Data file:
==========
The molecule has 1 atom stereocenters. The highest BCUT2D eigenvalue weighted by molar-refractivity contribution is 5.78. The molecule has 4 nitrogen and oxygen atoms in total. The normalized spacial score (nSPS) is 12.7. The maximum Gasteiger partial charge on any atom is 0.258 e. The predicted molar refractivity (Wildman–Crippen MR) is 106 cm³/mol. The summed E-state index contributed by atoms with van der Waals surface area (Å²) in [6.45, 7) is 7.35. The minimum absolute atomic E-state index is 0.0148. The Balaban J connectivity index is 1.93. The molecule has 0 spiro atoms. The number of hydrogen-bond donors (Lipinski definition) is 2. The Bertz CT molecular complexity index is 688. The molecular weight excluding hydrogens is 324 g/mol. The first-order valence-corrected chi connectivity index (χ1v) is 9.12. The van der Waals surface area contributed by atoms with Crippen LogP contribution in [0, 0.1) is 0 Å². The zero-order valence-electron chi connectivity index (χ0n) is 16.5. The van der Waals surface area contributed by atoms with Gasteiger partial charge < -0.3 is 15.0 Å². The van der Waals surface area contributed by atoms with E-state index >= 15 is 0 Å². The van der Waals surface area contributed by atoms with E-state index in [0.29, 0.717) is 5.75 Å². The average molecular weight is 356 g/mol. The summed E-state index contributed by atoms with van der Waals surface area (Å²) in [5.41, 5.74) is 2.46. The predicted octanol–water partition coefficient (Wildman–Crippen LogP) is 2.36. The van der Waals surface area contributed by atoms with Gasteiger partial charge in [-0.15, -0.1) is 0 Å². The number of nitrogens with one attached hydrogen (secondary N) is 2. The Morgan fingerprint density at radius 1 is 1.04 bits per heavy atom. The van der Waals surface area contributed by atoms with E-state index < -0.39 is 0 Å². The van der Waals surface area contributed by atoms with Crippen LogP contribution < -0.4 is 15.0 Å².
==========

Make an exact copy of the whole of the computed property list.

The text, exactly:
The molecule has 1 atom stereocenters. The highest BCUT2D eigenvalue weighted by molar-refractivity contribution is 5.78. The molecule has 4 nitrogen and oxygen atoms in total. The normalized spacial score (nSPS) is 12.7. The maximum Gasteiger partial charge on any atom is 0.258 e. The predicted molar refractivity (Wildman–Crippen MR) is 106 cm³/mol. The summed E-state index contributed by atoms with van der Waals surface area (Å²) in [6.45, 7) is 7.35. The minimum absolute atomic E-state index is 0.0148. The Balaban J connectivity index is 1.93. The molecule has 0 spiro atoms. The number of hydrogen-bond donors (Lipinski definition) is 2. The Bertz CT molecular complexity index is 688. The molecular weight excluding hydrogens is 324 g/mol. The first-order valence-corrected chi connectivity index (χ1v) is 9.12. The van der Waals surface area contributed by atoms with Crippen LogP contribution in [0, 0.1) is 0 Å². The zero-order valence-electron chi connectivity index (χ0n) is 16.5. The van der Waals surface area contributed by atoms with Gasteiger partial charge < -0.3 is 15.0 Å². The van der Waals surface area contributed by atoms with E-state index >= 15 is 0 Å². The van der Waals surface area contributed by atoms with E-state index in [0.29, 0.717) is 5.75 Å². The average molecular weight is 356 g/mol. The summed E-state index contributed by atoms with van der Waals surface area (Å²) in [5.41, 5.74) is 2.46. The predicted octanol–water partition coefficient (Wildman–Crippen LogP) is 2.36. The van der Waals surface area contributed by atoms with Gasteiger partial charge in [-0.15, -0.1) is 0 Å². The number of nitrogens with one attached hydrogen (secondary N) is 2. The Morgan fingerprint density at radius 1 is 1.04 bits per heavy atom. The van der Waals surface area contributed by atoms with E-state index < -0.39 is 0 Å². The van der Waals surface area contributed by atoms with Crippen LogP contribution < -0.4 is 15.0 Å².